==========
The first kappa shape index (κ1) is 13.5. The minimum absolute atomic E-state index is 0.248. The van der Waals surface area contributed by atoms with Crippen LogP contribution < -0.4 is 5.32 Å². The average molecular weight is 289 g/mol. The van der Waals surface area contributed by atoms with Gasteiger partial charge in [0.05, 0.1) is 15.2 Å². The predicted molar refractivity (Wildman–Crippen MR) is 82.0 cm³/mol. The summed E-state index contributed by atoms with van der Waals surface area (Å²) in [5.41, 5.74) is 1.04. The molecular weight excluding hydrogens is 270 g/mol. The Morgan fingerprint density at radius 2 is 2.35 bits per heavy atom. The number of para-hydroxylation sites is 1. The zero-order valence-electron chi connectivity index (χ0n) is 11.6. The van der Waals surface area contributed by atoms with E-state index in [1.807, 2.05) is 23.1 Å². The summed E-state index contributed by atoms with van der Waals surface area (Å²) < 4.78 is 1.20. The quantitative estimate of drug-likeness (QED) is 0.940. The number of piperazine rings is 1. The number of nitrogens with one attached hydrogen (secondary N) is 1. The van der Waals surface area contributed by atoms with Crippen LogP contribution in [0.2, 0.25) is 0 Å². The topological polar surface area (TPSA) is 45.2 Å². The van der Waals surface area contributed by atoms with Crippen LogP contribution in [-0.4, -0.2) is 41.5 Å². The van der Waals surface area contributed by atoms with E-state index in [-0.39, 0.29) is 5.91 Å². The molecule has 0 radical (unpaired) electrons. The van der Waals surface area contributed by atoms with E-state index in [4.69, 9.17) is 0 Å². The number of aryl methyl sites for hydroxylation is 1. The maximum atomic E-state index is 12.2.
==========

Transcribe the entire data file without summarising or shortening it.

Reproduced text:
The first kappa shape index (κ1) is 13.5. The minimum absolute atomic E-state index is 0.248. The van der Waals surface area contributed by atoms with Crippen LogP contribution < -0.4 is 5.32 Å². The average molecular weight is 289 g/mol. The van der Waals surface area contributed by atoms with Gasteiger partial charge in [0.05, 0.1) is 15.2 Å². The predicted molar refractivity (Wildman–Crippen MR) is 82.0 cm³/mol. The summed E-state index contributed by atoms with van der Waals surface area (Å²) in [5.41, 5.74) is 1.04. The molecular weight excluding hydrogens is 270 g/mol. The Morgan fingerprint density at radius 2 is 2.35 bits per heavy atom. The number of para-hydroxylation sites is 1. The zero-order valence-electron chi connectivity index (χ0n) is 11.6. The van der Waals surface area contributed by atoms with E-state index in [1.807, 2.05) is 23.1 Å². The summed E-state index contributed by atoms with van der Waals surface area (Å²) < 4.78 is 1.20. The quantitative estimate of drug-likeness (QED) is 0.940. The number of piperazine rings is 1. The number of nitrogens with one attached hydrogen (secondary N) is 1. The van der Waals surface area contributed by atoms with Crippen LogP contribution in [0.2, 0.25) is 0 Å². The topological polar surface area (TPSA) is 45.2 Å². The van der Waals surface area contributed by atoms with Crippen LogP contribution in [-0.4, -0.2) is 41.5 Å². The van der Waals surface area contributed by atoms with E-state index in [-0.39, 0.29) is 5.91 Å². The molecule has 0 radical (unpaired) electrons. The van der Waals surface area contributed by atoms with E-state index in [4.69, 9.17) is 0 Å². The number of aryl methyl sites for hydroxylation is 1. The maximum atomic E-state index is 12.2.